My Lords, the Government have set out in some detail the scale of the waiting list for elective surgery in secondary care, but are absolutely silent on the backlog in primary care. Is that because there is no plan to deal with the backlog in primary care, which has an inevitable knock-on effect on hospital care?
We are looking at elective recovery all the way through; some of that will be in secondary care but, clearly, some of that will be in primary care. One of the issues that we want to be sure of is that we have more and more diagnoses, which is why we have rolled out many community diagnostic centres. We are looking to tackle the complete backlog, which is why we have committed an additional £2 billion this year and £8 billion over the next three years and why we will publish the elective recovery plan very soon.
My Lords, there are 20,000 more cases of cancer in the deprived population compared to other populations. Deprived people not only get cancers at a higher incidence but have late diagnoses, find it difficult to access the services and die earlier. What plans do the Government have to address this inequality in cancer outcomes?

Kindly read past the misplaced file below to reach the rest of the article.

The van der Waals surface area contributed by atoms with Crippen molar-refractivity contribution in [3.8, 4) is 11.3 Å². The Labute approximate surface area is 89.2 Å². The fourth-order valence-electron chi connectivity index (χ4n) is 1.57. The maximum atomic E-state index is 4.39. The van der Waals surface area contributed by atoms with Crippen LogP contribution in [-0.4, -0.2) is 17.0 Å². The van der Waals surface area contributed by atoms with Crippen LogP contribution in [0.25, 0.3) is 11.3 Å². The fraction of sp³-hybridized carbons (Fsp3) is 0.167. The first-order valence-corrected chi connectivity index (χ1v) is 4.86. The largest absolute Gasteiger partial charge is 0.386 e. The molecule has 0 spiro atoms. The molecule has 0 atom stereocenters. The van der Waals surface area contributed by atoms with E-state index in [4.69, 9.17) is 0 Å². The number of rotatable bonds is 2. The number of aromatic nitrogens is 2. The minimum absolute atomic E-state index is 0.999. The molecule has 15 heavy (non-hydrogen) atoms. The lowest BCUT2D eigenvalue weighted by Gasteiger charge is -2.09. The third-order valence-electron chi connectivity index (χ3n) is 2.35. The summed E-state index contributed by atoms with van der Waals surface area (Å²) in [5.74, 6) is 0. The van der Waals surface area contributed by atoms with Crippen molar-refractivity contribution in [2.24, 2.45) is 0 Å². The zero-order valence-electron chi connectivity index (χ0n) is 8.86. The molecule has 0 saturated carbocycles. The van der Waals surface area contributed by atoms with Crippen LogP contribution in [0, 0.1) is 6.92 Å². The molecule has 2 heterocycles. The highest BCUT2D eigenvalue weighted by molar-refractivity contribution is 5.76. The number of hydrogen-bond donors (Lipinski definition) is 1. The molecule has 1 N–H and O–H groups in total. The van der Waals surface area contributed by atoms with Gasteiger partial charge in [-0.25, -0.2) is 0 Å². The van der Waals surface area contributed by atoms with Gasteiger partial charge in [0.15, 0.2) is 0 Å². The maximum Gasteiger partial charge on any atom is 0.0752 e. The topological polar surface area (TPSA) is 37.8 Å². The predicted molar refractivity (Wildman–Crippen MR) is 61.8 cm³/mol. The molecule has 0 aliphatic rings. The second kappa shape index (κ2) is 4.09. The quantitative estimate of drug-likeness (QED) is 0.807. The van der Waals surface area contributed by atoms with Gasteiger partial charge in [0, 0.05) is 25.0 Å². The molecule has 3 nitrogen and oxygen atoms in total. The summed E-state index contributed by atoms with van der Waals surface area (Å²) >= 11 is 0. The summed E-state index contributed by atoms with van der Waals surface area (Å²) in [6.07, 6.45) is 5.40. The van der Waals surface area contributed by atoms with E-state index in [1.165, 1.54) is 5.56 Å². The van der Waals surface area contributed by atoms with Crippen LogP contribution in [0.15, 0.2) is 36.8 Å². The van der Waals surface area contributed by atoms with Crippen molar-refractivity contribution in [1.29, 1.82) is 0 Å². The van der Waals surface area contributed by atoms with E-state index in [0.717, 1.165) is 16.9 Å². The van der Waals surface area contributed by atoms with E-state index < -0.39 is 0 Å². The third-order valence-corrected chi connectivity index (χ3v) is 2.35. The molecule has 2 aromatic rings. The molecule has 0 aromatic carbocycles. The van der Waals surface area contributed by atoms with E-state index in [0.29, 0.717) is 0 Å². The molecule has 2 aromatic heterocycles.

The noble Lord raises an important point. He may well have seen coverage last week about the cancer plan as well as the Secretary of State’s commitment to what he called a “war on cancer”, given his own experience and how many people have experience of losing a relative or loved one to cancer. That shows that diagnosis and treatment of cancer remain the top priority, and they will be prioritised with increased elective capacity. We encourage anyone with potential cancer symptoms to come forward. On health inequalities, the systems will be expected to analyse their waiting-list data by relevant characteristics, including age, deprivation and ethnicity, and by speciality. The aim is to develop a better understanding of local variations in access to and experience of treatment and to start developing detailed operational action plans to address any inequalities in treatment.